Under U.S. law, there is a very limited time period for challenging the results of an election.
For president, there are three relevant deadlines (two of which are almost simultaneous). First, for a judicial challenge under state law, such a challenge must be resolved at least six days prior to the meetings of that state's electors. As electors meet on the Monday immediately after the Second Wednesday in December, the deadline for resolving a judicial challenge to the state's results is the day before the Second Wednesday in December. Second, when Congress meets to count the votes on January 6, members of Congress can challenge the validity of the certificate of votes in a given state. Third, in theory, Congress could also consider a challenge to the count of those votes (i.e. that the numbers have been added up wrong). However, once Congress has officially declared the results of the vote of the electoral college, there is no further mechanism to challenge the winner.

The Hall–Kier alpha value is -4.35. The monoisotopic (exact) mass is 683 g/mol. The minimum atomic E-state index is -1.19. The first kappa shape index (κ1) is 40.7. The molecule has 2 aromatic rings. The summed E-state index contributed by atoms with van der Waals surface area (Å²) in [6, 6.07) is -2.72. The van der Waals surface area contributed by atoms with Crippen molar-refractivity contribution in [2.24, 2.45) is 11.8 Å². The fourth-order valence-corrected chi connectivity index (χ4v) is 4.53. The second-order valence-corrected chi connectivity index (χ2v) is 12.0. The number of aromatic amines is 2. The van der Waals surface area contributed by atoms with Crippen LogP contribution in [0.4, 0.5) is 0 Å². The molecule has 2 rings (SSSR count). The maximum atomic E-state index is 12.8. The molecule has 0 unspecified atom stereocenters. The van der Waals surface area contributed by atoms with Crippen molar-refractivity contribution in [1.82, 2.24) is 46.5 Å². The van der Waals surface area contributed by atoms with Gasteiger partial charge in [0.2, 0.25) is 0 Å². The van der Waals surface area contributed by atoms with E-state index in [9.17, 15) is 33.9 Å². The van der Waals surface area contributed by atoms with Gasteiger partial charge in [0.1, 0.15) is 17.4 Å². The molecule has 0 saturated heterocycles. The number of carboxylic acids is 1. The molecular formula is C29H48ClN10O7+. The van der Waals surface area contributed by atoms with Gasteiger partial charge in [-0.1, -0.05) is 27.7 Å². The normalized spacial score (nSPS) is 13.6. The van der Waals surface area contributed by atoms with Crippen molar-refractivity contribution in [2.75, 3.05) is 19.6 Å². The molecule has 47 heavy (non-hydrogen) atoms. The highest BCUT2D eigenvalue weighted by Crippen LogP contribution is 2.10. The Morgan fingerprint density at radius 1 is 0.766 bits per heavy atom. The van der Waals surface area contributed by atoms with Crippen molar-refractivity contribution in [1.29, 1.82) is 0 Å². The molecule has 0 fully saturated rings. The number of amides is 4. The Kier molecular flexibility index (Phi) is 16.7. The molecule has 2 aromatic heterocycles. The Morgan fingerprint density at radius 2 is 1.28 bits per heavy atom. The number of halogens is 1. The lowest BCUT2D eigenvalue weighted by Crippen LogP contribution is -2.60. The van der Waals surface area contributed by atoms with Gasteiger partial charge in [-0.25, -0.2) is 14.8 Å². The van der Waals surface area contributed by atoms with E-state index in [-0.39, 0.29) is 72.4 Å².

In any case, the Ukraine story has nothing to do with the 2016 election but rather involves another potential ground for impeachment (a potential misuse of presidential power by tying foreign aid to a foreign government reopening an investigation into one of the President's domestic opponents). If President Trump is impeached and convicted, there would be no "do over" of the 2016 campaign. Instead, Vice-President Pence would become president.